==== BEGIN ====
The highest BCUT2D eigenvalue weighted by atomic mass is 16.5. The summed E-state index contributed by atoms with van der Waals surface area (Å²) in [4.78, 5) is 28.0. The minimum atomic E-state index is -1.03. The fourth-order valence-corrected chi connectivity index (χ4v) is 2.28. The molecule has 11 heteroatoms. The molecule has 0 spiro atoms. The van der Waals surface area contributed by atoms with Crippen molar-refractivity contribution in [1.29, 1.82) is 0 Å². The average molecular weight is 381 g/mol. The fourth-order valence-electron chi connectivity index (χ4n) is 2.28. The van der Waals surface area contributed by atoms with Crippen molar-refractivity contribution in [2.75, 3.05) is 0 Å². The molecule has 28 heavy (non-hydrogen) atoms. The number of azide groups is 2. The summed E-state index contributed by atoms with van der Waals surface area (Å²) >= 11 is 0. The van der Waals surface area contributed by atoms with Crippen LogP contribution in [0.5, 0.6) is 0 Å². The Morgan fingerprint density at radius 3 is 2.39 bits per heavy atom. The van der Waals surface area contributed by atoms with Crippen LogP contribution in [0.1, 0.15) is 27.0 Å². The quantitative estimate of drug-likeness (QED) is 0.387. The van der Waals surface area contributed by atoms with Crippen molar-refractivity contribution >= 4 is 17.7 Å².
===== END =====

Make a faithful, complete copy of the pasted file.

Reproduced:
The highest BCUT2D eigenvalue weighted by atomic mass is 16.5. The summed E-state index contributed by atoms with van der Waals surface area (Å²) in [4.78, 5) is 28.0. The minimum atomic E-state index is -1.03. The fourth-order valence-corrected chi connectivity index (χ4v) is 2.28. The molecule has 11 heteroatoms. The molecule has 0 spiro atoms. The van der Waals surface area contributed by atoms with Crippen molar-refractivity contribution in [1.29, 1.82) is 0 Å². The average molecular weight is 381 g/mol. The fourth-order valence-electron chi connectivity index (χ4n) is 2.28. The van der Waals surface area contributed by atoms with Crippen molar-refractivity contribution in [2.75, 3.05) is 0 Å². The molecule has 28 heavy (non-hydrogen) atoms. The number of azide groups is 2. The summed E-state index contributed by atoms with van der Waals surface area (Å²) >= 11 is 0. The van der Waals surface area contributed by atoms with Crippen LogP contribution in [0.5, 0.6) is 0 Å². The Morgan fingerprint density at radius 3 is 2.39 bits per heavy atom. The van der Waals surface area contributed by atoms with Crippen LogP contribution in [0.1, 0.15) is 27.0 Å². The quantitative estimate of drug-likeness (QED) is 0.387. The van der Waals surface area contributed by atoms with Crippen molar-refractivity contribution >= 4 is 17.7 Å².